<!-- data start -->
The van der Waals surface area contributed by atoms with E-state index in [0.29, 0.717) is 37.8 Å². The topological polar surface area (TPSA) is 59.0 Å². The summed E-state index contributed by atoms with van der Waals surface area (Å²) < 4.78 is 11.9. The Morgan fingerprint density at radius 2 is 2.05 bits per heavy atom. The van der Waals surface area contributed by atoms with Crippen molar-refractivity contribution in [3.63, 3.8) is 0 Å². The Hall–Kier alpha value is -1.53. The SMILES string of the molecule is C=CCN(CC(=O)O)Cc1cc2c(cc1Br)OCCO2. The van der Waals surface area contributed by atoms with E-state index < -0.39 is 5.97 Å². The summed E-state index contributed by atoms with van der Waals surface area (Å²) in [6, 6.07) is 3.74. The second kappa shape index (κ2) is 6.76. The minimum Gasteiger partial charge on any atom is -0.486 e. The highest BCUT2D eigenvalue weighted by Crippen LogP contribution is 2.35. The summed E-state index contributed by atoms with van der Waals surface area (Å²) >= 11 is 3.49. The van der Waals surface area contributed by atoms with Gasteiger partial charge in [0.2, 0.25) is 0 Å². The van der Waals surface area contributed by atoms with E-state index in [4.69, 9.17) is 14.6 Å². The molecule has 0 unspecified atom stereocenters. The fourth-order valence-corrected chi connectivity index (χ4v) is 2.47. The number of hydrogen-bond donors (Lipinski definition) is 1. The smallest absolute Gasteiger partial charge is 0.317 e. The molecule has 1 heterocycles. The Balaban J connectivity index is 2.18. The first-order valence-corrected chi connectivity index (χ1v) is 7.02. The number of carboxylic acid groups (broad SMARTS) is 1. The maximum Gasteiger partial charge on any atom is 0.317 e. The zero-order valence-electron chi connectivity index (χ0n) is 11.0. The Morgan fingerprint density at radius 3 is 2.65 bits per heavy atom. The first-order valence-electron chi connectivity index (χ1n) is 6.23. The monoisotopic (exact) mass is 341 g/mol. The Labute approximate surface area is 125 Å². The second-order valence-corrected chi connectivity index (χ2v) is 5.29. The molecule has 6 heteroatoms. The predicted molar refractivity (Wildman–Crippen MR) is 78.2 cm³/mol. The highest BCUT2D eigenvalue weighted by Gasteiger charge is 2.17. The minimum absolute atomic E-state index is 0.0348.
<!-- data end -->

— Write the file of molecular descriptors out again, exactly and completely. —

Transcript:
The van der Waals surface area contributed by atoms with E-state index in [0.29, 0.717) is 37.8 Å². The topological polar surface area (TPSA) is 59.0 Å². The summed E-state index contributed by atoms with van der Waals surface area (Å²) < 4.78 is 11.9. The Morgan fingerprint density at radius 2 is 2.05 bits per heavy atom. The van der Waals surface area contributed by atoms with Crippen molar-refractivity contribution in [3.63, 3.8) is 0 Å². The Hall–Kier alpha value is -1.53. The SMILES string of the molecule is C=CCN(CC(=O)O)Cc1cc2c(cc1Br)OCCO2. The van der Waals surface area contributed by atoms with E-state index < -0.39 is 5.97 Å². The summed E-state index contributed by atoms with van der Waals surface area (Å²) in [6, 6.07) is 3.74. The second kappa shape index (κ2) is 6.76. The minimum Gasteiger partial charge on any atom is -0.486 e. The highest BCUT2D eigenvalue weighted by Crippen LogP contribution is 2.35. The summed E-state index contributed by atoms with van der Waals surface area (Å²) >= 11 is 3.49. The van der Waals surface area contributed by atoms with Gasteiger partial charge in [0.2, 0.25) is 0 Å². The van der Waals surface area contributed by atoms with E-state index in [4.69, 9.17) is 14.6 Å². The molecule has 0 unspecified atom stereocenters. The fourth-order valence-corrected chi connectivity index (χ4v) is 2.47. The number of hydrogen-bond donors (Lipinski definition) is 1. The smallest absolute Gasteiger partial charge is 0.317 e. The molecule has 1 heterocycles. The Balaban J connectivity index is 2.18. The first-order valence-corrected chi connectivity index (χ1v) is 7.02. The number of carboxylic acid groups (broad SMARTS) is 1. The maximum Gasteiger partial charge on any atom is 0.317 e. The zero-order valence-electron chi connectivity index (χ0n) is 11.0. The Morgan fingerprint density at radius 3 is 2.65 bits per heavy atom. The first-order valence-electron chi connectivity index (χ1n) is 6.23. The monoisotopic (exact) mass is 341 g/mol. The Labute approximate surface area is 125 Å². The second-order valence-corrected chi connectivity index (χ2v) is 5.29. The molecule has 6 heteroatoms. The predicted molar refractivity (Wildman–Crippen MR) is 78.2 cm³/mol. The highest BCUT2D eigenvalue weighted by Gasteiger charge is 2.17. The minimum absolute atomic E-state index is 0.0348.